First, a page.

Survival analysis of late-onset systemic lupus erythematosus: a cohort study in China.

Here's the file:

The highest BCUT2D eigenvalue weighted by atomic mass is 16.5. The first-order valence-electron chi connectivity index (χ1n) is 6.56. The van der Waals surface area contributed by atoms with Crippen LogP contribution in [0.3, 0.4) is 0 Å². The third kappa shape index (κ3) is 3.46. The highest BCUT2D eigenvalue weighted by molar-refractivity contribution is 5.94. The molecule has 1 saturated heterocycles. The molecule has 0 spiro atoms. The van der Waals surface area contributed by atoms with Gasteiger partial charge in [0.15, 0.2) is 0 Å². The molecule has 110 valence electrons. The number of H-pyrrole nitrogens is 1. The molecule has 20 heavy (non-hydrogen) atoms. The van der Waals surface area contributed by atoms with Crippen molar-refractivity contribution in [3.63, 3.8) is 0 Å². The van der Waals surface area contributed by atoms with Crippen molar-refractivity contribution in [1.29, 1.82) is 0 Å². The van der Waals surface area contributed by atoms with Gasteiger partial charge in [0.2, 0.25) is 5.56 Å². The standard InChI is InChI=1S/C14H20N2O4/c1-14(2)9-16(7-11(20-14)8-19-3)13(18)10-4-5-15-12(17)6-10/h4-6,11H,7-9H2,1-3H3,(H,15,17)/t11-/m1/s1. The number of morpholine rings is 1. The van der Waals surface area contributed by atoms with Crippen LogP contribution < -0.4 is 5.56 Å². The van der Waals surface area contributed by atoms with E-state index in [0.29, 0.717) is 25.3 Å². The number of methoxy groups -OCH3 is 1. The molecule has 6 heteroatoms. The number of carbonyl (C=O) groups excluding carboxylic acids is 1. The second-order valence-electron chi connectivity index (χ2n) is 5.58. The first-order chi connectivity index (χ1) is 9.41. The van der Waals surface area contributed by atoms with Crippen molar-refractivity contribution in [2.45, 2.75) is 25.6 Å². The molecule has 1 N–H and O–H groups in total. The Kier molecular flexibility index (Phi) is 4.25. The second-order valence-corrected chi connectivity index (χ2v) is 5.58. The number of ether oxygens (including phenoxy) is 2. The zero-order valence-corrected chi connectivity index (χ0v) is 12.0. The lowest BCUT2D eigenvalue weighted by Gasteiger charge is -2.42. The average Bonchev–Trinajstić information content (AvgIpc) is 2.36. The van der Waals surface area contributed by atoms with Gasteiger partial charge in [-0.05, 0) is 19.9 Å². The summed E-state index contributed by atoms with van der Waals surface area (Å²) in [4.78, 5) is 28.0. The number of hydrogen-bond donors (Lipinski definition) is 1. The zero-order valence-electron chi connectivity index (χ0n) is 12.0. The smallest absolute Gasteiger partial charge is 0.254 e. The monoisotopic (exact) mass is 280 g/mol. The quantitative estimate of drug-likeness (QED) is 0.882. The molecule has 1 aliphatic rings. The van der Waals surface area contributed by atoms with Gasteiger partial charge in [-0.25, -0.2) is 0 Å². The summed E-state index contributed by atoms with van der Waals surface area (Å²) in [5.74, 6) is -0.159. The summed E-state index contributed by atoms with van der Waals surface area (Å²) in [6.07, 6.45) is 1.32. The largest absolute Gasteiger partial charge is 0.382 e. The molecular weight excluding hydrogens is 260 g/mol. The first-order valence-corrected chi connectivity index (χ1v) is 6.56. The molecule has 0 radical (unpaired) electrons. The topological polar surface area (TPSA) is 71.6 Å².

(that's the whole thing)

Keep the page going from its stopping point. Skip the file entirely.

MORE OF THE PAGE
The aim of this study is to explore the survival rate and risk factors of mortality in patients with late-onset systemic lupus erythematosus (SLE) in a large cohort. Clinical presentations, disease activity, organ damage scores, autoantibody profile, and mortality data were obtained retrospectively from late-onset SLE patients (onset age ?50 years) diagnosed between 1995 and 2009. The risk factors of organ damage were evaluated by the chi-square test and logistic regression. The cumulative rate of survival was calculated by Kaplan-Meier method, and factors predictive of mortality were studied by Cox proportion hazard regression model. A total of 158 patients (132 female and 26 male) were studied. The average onset age was 58.66 ± 6.38 years and mean disease duration was 63.85 ± 48.17 months. One hundred and four patients had organ damage at the time of data analysis. Hematological system and kidney involvement were most common. Central nervous system involvement was relatively rare. In univariate logistic analysis, associations were found between SLE disease activity index (SLEDAI) at diagnosis (OR = 1.133, P = 0.001); renal involvement (OR = 2.441, P = 0.009) and edema (OR = 2.812, P = 0.003) were associated with organ damage. And SLEDAI at diagnosis (OR = 1.103, P = 0.034) was independent factor for organ damage in multivariate logistic regression. During the follow-up, 64 patients (51 female and 13 male) died. Five-, 10-, and 15-year survival rates were 80.4, 56.5, and 31.7 %, respectively. Median survival time was 123 months. The analysis of Cox proportion hazard regression model showed that age at disease onset (OR = 1.069, P = 0.002), compliance of medical care (OR = 3.282, P = 0.001), and SLEDAI at diagnosis (OR = 1.091, P = 0.003) were independent risk factors of mortality. Late-onset SLE has a poor long-term prognosis. Infection is the major cause of death in patients with late-onset lupus. Disease activity, medical care, and onset age are strongly related to death of late-onset SLE.